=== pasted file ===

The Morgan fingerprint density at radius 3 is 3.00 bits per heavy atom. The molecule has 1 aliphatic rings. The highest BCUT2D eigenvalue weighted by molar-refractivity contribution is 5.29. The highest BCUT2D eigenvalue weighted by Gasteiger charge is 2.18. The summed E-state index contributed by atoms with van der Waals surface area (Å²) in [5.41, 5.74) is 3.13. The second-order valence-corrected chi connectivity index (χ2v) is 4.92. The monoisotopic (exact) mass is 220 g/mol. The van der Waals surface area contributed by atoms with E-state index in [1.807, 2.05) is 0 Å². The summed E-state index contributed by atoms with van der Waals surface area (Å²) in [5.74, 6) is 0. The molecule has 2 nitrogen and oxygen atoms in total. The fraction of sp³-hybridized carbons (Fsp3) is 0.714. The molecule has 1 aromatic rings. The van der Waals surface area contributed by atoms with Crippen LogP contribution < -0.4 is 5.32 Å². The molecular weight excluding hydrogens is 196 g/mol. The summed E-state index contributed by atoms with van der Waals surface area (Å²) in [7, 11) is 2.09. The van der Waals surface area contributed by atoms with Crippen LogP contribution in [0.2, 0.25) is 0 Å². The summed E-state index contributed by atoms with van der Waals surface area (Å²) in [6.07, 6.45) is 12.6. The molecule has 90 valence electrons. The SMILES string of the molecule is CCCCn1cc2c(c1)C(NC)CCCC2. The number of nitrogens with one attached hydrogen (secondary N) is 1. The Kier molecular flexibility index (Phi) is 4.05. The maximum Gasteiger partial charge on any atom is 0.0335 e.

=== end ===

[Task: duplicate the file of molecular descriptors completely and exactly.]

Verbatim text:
The Morgan fingerprint density at radius 3 is 3.00 bits per heavy atom. The molecule has 1 aliphatic rings. The highest BCUT2D eigenvalue weighted by molar-refractivity contribution is 5.29. The highest BCUT2D eigenvalue weighted by Gasteiger charge is 2.18. The summed E-state index contributed by atoms with van der Waals surface area (Å²) in [5.41, 5.74) is 3.13. The second-order valence-corrected chi connectivity index (χ2v) is 4.92. The monoisotopic (exact) mass is 220 g/mol. The van der Waals surface area contributed by atoms with E-state index in [1.807, 2.05) is 0 Å². The summed E-state index contributed by atoms with van der Waals surface area (Å²) in [5.74, 6) is 0. The molecule has 2 nitrogen and oxygen atoms in total. The fraction of sp³-hybridized carbons (Fsp3) is 0.714. The molecule has 1 aromatic rings. The van der Waals surface area contributed by atoms with Crippen LogP contribution < -0.4 is 5.32 Å². The molecular weight excluding hydrogens is 196 g/mol. The summed E-state index contributed by atoms with van der Waals surface area (Å²) in [7, 11) is 2.09. The van der Waals surface area contributed by atoms with Crippen LogP contribution in [0.2, 0.25) is 0 Å². The summed E-state index contributed by atoms with van der Waals surface area (Å²) in [6.07, 6.45) is 12.6. The molecule has 90 valence electrons. The SMILES string of the molecule is CCCCn1cc2c(c1)C(NC)CCCC2. The number of nitrogens with one attached hydrogen (secondary N) is 1. The Kier molecular flexibility index (Phi) is 4.05. The maximum Gasteiger partial charge on any atom is 0.0335 e.